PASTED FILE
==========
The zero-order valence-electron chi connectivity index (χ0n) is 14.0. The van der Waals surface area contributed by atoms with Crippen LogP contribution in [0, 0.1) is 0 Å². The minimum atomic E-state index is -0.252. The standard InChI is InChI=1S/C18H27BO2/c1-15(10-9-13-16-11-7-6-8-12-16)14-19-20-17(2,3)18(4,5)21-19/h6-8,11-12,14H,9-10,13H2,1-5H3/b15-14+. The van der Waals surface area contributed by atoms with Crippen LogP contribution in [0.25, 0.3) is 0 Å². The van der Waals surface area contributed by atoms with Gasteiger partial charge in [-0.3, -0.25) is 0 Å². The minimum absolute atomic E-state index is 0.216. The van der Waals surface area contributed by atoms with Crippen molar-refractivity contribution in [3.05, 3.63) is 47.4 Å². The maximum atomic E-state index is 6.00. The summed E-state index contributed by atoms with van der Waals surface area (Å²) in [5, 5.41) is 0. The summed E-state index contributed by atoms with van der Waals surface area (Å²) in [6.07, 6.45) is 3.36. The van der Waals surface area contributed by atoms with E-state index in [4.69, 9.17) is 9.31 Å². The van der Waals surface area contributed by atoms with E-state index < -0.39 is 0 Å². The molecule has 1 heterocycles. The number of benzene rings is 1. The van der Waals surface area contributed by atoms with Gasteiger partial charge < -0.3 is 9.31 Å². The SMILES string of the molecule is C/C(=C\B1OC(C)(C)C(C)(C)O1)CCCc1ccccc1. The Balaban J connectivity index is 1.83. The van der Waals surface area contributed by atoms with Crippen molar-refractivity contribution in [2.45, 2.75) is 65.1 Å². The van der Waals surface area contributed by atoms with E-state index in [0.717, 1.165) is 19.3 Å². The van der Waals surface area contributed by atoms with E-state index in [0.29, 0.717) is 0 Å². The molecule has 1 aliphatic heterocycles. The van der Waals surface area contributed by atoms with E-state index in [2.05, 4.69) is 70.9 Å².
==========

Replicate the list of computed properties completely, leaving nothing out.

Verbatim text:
The zero-order valence-electron chi connectivity index (χ0n) is 14.0. The van der Waals surface area contributed by atoms with Crippen LogP contribution in [0, 0.1) is 0 Å². The minimum atomic E-state index is -0.252. The standard InChI is InChI=1S/C18H27BO2/c1-15(10-9-13-16-11-7-6-8-12-16)14-19-20-17(2,3)18(4,5)21-19/h6-8,11-12,14H,9-10,13H2,1-5H3/b15-14+. The van der Waals surface area contributed by atoms with Crippen LogP contribution in [0.25, 0.3) is 0 Å². The van der Waals surface area contributed by atoms with Gasteiger partial charge in [-0.3, -0.25) is 0 Å². The minimum absolute atomic E-state index is 0.216. The van der Waals surface area contributed by atoms with Crippen molar-refractivity contribution in [3.05, 3.63) is 47.4 Å². The maximum atomic E-state index is 6.00. The summed E-state index contributed by atoms with van der Waals surface area (Å²) in [5, 5.41) is 0. The summed E-state index contributed by atoms with van der Waals surface area (Å²) in [6.07, 6.45) is 3.36. The van der Waals surface area contributed by atoms with E-state index in [4.69, 9.17) is 9.31 Å². The van der Waals surface area contributed by atoms with E-state index < -0.39 is 0 Å². The molecule has 1 heterocycles. The number of benzene rings is 1. The van der Waals surface area contributed by atoms with Gasteiger partial charge < -0.3 is 9.31 Å². The SMILES string of the molecule is C/C(=C\B1OC(C)(C)C(C)(C)O1)CCCc1ccccc1. The Balaban J connectivity index is 1.83. The van der Waals surface area contributed by atoms with Crippen molar-refractivity contribution in [2.45, 2.75) is 65.1 Å². The van der Waals surface area contributed by atoms with E-state index in [0.717, 1.165) is 19.3 Å². The van der Waals surface area contributed by atoms with E-state index in [0.29, 0.717) is 0 Å². The molecule has 1 aliphatic heterocycles. The van der Waals surface area contributed by atoms with E-state index in [2.05, 4.69) is 70.9 Å².